Support for legalizing marijuana has been growing in the United States for decades – and nothing in recent years has slowed that progress, a new poll shows.
The survey, released Oct. 12 by the Pew Research Center, found that almost 60 percent of American adults favor legal cannabis. That’s a rise of roughly 20 percent from just a decade ago, marking a mass political about-face on the issue.
The findings come as five more states vote on legalization initiatives next month. Four states have already legalized the drug for recreational use: Colorado, Alaska, Oregon, and Washington, along with the District of Columbia. Another 21 allow it for medical use.
The poll found that 57 percent of adults believe cannabis should be legalized, compared to just 37 percent who disagree. The remaining 6 percent said they were undecided or declined to answer the question.
Huge progress in a decade
That stands in contrast to poll results from just 10 years ago, when 32 percent of American adults said they support legal marijuana, against 60 percent who said they opposed the idea. The rapid change in public opinion tracks with earlier polls that show a steady spike in support across the country.
But backing for legalization is not equal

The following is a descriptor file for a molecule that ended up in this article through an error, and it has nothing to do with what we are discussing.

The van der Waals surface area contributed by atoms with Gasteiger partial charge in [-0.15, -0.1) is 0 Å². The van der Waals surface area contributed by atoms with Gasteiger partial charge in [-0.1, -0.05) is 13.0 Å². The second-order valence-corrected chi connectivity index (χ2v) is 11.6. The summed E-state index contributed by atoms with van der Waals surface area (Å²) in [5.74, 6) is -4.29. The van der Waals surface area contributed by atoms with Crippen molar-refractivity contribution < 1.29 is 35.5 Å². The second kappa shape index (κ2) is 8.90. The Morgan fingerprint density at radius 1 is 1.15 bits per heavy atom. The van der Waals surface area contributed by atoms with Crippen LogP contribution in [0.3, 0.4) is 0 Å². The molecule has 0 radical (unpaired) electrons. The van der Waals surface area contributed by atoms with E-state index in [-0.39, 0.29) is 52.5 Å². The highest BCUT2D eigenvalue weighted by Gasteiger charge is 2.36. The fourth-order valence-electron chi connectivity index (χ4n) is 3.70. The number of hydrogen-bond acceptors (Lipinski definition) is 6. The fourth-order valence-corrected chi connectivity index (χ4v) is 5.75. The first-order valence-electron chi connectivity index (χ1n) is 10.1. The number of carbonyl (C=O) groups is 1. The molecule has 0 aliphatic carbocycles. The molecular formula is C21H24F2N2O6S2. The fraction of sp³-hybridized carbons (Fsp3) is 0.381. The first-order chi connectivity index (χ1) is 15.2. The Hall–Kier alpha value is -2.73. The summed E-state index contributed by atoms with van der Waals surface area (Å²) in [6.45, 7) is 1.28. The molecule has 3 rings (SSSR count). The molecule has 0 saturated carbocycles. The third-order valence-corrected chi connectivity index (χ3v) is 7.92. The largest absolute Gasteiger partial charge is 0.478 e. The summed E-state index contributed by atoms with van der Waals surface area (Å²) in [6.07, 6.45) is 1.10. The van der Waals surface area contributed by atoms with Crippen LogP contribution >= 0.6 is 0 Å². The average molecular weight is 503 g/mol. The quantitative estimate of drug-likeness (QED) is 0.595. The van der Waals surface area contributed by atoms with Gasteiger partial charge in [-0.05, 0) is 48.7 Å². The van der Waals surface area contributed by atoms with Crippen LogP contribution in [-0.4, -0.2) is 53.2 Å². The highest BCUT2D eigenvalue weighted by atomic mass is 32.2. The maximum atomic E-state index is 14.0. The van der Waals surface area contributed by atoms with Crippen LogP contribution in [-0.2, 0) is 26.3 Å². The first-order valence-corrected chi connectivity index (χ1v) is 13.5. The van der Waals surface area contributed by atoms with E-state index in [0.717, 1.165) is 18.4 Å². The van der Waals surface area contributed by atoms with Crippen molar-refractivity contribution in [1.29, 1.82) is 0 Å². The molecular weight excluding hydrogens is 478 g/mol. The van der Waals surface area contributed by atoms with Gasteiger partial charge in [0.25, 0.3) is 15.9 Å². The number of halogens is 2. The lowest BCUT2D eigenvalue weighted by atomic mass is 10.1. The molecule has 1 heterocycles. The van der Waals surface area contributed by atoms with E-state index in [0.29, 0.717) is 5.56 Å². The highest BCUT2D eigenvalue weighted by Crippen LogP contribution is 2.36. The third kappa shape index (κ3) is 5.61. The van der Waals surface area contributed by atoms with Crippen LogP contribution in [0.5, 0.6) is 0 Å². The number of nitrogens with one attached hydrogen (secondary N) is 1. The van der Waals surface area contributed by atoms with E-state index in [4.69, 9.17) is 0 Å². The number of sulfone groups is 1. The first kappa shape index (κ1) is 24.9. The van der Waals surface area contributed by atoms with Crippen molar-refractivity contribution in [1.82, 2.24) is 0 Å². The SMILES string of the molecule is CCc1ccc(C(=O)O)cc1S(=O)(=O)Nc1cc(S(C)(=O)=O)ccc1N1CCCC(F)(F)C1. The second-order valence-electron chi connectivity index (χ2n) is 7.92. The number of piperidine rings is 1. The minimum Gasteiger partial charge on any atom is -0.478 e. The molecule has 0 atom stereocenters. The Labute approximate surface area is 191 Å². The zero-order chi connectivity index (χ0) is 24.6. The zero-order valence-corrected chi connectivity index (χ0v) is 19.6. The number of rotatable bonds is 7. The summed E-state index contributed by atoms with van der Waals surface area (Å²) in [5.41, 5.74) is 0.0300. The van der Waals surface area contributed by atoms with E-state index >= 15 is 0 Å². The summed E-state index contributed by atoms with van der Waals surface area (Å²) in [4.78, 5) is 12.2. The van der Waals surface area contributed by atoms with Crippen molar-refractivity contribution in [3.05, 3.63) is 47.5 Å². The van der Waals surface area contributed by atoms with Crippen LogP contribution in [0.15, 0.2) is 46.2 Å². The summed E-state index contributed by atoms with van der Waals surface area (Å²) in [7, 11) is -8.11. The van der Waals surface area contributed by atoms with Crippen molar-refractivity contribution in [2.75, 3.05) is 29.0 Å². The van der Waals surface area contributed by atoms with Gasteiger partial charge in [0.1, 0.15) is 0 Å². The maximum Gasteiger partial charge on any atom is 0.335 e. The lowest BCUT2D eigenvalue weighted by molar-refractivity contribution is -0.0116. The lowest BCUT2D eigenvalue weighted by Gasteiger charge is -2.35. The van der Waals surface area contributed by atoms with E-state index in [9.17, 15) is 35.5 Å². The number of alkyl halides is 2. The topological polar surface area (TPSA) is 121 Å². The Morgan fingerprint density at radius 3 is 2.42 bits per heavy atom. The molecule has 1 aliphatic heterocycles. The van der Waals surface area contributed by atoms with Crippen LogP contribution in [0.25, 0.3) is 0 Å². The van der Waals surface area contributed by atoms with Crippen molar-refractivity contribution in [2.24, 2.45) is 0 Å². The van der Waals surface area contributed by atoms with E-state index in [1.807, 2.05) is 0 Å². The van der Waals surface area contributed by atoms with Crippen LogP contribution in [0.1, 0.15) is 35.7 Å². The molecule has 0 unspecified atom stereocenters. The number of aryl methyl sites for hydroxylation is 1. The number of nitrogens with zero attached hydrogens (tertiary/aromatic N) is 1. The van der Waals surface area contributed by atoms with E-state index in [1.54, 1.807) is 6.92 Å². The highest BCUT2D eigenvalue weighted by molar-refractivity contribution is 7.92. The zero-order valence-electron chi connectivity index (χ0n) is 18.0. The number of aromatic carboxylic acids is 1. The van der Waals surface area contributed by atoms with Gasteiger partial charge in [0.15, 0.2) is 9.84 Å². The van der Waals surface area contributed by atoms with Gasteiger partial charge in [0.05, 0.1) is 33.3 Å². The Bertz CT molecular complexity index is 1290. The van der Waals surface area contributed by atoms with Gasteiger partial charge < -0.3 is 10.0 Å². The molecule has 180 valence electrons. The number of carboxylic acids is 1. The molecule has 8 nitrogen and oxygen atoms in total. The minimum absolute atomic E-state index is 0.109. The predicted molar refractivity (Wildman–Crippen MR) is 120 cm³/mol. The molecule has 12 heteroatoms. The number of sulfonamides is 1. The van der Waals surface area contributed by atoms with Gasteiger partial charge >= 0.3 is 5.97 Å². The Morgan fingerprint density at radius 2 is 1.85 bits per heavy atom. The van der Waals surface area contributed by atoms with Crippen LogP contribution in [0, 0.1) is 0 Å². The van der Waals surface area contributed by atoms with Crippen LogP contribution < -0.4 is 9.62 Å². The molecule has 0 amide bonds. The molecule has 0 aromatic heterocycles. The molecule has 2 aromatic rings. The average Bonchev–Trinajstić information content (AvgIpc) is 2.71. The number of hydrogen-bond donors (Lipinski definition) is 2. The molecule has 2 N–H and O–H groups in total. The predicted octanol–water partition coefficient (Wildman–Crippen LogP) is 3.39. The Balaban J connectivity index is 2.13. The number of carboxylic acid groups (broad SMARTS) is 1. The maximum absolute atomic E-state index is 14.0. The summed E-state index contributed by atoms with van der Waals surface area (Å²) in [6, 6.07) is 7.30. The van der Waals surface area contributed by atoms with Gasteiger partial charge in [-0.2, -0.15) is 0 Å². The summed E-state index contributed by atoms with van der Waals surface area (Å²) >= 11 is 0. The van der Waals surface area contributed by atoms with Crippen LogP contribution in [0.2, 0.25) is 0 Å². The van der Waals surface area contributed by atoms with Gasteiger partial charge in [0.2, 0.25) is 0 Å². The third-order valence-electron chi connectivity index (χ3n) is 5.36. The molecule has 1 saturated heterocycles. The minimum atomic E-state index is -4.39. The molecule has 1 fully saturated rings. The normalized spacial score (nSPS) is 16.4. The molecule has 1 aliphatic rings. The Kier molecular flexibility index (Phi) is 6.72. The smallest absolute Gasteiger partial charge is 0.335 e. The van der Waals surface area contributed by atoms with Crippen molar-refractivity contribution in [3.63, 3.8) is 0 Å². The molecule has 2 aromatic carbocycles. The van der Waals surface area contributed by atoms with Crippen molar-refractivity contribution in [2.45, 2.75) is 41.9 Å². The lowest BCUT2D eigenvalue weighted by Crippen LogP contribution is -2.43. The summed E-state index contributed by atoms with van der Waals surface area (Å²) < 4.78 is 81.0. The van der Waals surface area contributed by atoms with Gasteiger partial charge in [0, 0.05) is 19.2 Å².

across all demographic groups. Liberals and Democrats were the most supportive, with 78 percent of liberals and 66 percent of all Democrats backing legalization. Just 30 percent of Democrats oppose the idea.
On the Republican side of the aisle, 41 percent said they want to legalize, compared to 55 percent who said they don’t. But liberal and moderate Republicans were much more likely to back the idea, with 63 percent saying they would; conservative Republicans, meanwhile, oppose legalization 62 percent to 33 percent.
Strong support among younger population
The poll also found sharp differences among age groups, with younger adults especially supportive. Seventy-one percent of Millennials between the ages of 18 and 35, for example, said they would vote to legalize, while older Americans were much less favorable.
The increase in public support started roughly 20 years ago, when California became the first state to adopt a medical marijuana law. Another 24 states have since followed suit, including Colorado and Washington, which legalized recreational pot in 2012; and Alaska, Oregon, and the District, which did so in 2014.
Legalization on the ballot in five states
Voters in five states will decide legalization initiatives Nov. 8: Arizona, California, Maine, Massachusetts, and Nevada. Polling in each of these states shows legalization ahead, though the margins remain close enough that any of the proposals could fail – with the possible exception of California’s.
Polls there show even wider support, with about 60 percent of adults saying they plan to vote yes on Proposition 64. That initiative would legalize sale, possession, and use of small amounts of marijuana for recreation. If it passes, the Golden State would become the world’s largest market for legal cannabis.
Another four states will vote on medical marijuana proposals on Election Day, including Florida, where a similar proposal is likely to pass after falling short in 2014. Growing support for pot reform could also play a roll in November’s presidential election between Hillary Clinton and Donald Trump.
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